I don't know what makes me walk down the alley. I don't know what makes me kneel next to the crying cloud-girl. I don't know what makes me scoop her into my arms, cross my legs into a lap, and hug her. I don't know what makes me tell her it will be alright, tell her I've got her, tell her she'll be fine, tell her she's safe now, tell her I'll protect her. I rock her back and forth gently. I stroke her hair, and tell her not to worry. She stops sobbing and huddles in my lap. Why am I doing this? I know how it'll end. I'll sit here, feeling benevolent because of a random act of kindness, and then the tiny cloud-girl will die in my arms. I won't have anywhere to bury her tiny body, so I'll leave it there. And walk away. Feeling worse than ever because she was so young, and so small, and so fragile. That's how it'll go. So, why am I doing it? I can't save her. But I did it anyway, and here I am, comforting a dying girl, trying to save her from a disease that kills everyone in the end. The cloud-girl looks up into my face. Her pale blue eyes stare into my gray eyes. Gray as the sky. Gray as the world. Gray as everything. Except her. Except the cloud-girl. I've seen anyone look less gray than she does. She blinks at me.

"What's your name?" I ask, quietly, as though speaking too loudly could break her.

"I don't know. I don't think I have one." she says, in a high, fluting voice. She pauses. "Will you give me a name?" she asks. I hardly need to think.

"What about Cloud?" I say. It would fit her perfectly.

"Cloud." she repeats, "Cloud. I like my name. What's your name?" She smiles at me.

"I'm Jake." I tell her. She rests her head against my chest. Suddenly, I want to save her. To protect her from everything. From everyone. From the world, if possible. And then it strikes me; I feel like a big brother. Yet, I know that I can't save her. She'll die. I feel a lump in my throat. I hate the sickness. I hate, hate, hate, hate, hate, hate, hate, hate, hate, hate, hate, hate, hate, hate, hate, hate it. Cloud coughs. Then again, and again. Huge coughs that rattle her tiny body. I feel my heart break. She doesn't have much time left. There's no sound in the alley but her labored breathing. She opens her eyes.

"Jake…" she whispers, then her eyes flutter shut. I swallow. At least she'll die in someone's arms. At least she won't die alone. At this thought, I break down and cry. This isn't like me. Normally, I can keep it together, keep a lid on it, even in the face of everything. The tears run down my face, and I can't stop them. My little cloud-girl… Gone… I only just met her, but that doesn't matter. None of it matters. She's gone. I hug Cloud's body. I'm shaking with sobs. But then a voice interrupts me. "Why are you crying, Jake?" Cloud says. She stirs in my arms. She's not dead?! I gasp in surprise and relief.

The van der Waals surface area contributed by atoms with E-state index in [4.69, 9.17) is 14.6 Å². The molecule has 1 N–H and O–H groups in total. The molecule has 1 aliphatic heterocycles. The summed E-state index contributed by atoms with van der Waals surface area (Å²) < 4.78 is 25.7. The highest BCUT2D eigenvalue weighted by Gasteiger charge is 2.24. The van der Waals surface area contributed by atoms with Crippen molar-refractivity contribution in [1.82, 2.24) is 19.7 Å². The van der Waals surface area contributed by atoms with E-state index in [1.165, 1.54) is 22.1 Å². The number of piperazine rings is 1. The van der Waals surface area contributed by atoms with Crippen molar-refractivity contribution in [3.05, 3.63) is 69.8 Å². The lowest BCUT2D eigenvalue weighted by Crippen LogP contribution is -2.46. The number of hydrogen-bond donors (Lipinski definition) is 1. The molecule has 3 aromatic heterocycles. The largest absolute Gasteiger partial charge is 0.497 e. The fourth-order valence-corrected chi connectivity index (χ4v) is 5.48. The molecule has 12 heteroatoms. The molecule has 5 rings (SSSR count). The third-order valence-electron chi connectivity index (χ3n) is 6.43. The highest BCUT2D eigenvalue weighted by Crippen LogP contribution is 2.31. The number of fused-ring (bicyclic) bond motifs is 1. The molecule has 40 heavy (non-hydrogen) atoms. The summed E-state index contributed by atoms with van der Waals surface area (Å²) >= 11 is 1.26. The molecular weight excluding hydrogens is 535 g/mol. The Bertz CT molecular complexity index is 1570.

"I… I thought the sickness'd gotten you." I say. I rub my sleeve across my eyes.

"It almost did." Cloud says, "But I'm stronger than it is." She gets up, out of my lap, and spins around with her arms out, beaming. "See?" she says. I smile back at her. How could she have survived? She's so fragile, and no one else can. It doesn't matter how old you are, how strong or weak you are, it doesn't matter how long you've been lucky enough not to get any worse, the sickness kills you. It just kills you. But Cloud survived it. How? How? I don't know. I just know that something about my little cloud-girl let her fight off the sickness, and she's alive. I get up too, and blink the last of the tears out of my eyes.

Her dirty, torn clothes aren't good enough for her. I wish I could give her something new, and clean to wear. But I can't. I feel so helpless. I walk to the end of the alley, and motion Cloud to follow. She skips beside me as I start walking to my… I don't really think it qualifies as a house. And I think I'd have to be emotionally attached to it to call it a home. It's… where I live. There we go. Cloud skips beside me as I start walking to where I live. It's a shack, constructed out of sheets of metal and a tarp I found. There are some blankets in a corner, and a food stash inside. It leans up against the wall of a skyscraper, too rickety to support it's own weight.